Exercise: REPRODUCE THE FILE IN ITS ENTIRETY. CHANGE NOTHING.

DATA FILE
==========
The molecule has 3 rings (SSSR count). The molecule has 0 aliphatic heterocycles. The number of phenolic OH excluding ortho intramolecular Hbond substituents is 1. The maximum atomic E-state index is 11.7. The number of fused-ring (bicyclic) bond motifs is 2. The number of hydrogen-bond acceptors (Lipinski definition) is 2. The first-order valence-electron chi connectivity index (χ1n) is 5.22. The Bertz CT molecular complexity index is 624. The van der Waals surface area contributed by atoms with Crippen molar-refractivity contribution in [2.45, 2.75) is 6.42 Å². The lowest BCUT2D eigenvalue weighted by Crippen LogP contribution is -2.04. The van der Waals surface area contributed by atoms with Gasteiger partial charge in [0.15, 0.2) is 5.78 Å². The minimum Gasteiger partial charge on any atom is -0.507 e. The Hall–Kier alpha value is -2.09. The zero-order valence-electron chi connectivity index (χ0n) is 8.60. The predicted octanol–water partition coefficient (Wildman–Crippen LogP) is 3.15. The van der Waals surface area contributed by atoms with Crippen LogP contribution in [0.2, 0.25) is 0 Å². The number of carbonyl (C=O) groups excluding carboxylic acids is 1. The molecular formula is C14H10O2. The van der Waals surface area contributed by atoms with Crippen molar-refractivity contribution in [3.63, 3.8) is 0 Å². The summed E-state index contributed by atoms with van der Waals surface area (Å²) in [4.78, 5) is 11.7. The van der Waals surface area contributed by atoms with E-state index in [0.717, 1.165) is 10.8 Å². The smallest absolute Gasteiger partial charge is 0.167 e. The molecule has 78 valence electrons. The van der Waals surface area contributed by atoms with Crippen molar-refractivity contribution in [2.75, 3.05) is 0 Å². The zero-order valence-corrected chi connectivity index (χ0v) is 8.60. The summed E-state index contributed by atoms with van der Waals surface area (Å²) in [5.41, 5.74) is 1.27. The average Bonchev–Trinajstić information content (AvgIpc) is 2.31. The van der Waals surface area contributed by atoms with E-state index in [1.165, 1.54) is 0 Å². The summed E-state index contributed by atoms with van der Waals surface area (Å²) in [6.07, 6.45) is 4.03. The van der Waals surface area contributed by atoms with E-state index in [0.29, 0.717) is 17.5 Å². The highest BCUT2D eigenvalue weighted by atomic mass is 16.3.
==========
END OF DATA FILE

The molecule has 3 rings (SSSR count). The molecule has 0 aliphatic heterocycles. The number of phenolic OH excluding ortho intramolecular Hbond substituents is 1. The maximum atomic E-state index is 11.7. The number of fused-ring (bicyclic) bond motifs is 2. The number of hydrogen-bond acceptors (Lipinski definition) is 2. The first-order valence-electron chi connectivity index (χ1n) is 5.22. The Bertz CT molecular complexity index is 624. The van der Waals surface area contributed by atoms with Crippen molar-refractivity contribution in [2.45, 2.75) is 6.42 Å². The lowest BCUT2D eigenvalue weighted by Crippen LogP contribution is -2.04. The van der Waals surface area contributed by atoms with Gasteiger partial charge in [0.15, 0.2) is 5.78 Å². The minimum Gasteiger partial charge on any atom is -0.507 e. The Hall–Kier alpha value is -2.09. The zero-order valence-electron chi connectivity index (χ0n) is 8.60. The predicted octanol–water partition coefficient (Wildman–Crippen LogP) is 3.15. The van der Waals surface area contributed by atoms with Crippen LogP contribution in [0.2, 0.25) is 0 Å². The number of carbonyl (C=O) groups excluding carboxylic acids is 1. The molecular formula is C14H10O2. The van der Waals surface area contributed by atoms with Crippen molar-refractivity contribution in [3.63, 3.8) is 0 Å². The summed E-state index contributed by atoms with van der Waals surface area (Å²) in [4.78, 5) is 11.7. The van der Waals surface area contributed by atoms with E-state index in [0.717, 1.165) is 10.8 Å². The smallest absolute Gasteiger partial charge is 0.167 e. The molecule has 78 valence electrons. The van der Waals surface area contributed by atoms with Crippen molar-refractivity contribution in [2.75, 3.05) is 0 Å². The zero-order valence-corrected chi connectivity index (χ0v) is 8.60. The summed E-state index contributed by atoms with van der Waals surface area (Å²) in [5.41, 5.74) is 1.27. The average Bonchev–Trinajstić information content (AvgIpc) is 2.31. The van der Waals surface area contributed by atoms with E-state index in [1.165, 1.54) is 0 Å². The summed E-state index contributed by atoms with van der Waals surface area (Å²) in [6.07, 6.45) is 4.03. The van der Waals surface area contributed by atoms with E-state index in [0.29, 0.717) is 17.5 Å². The highest BCUT2D eigenvalue weighted by atomic mass is 16.3.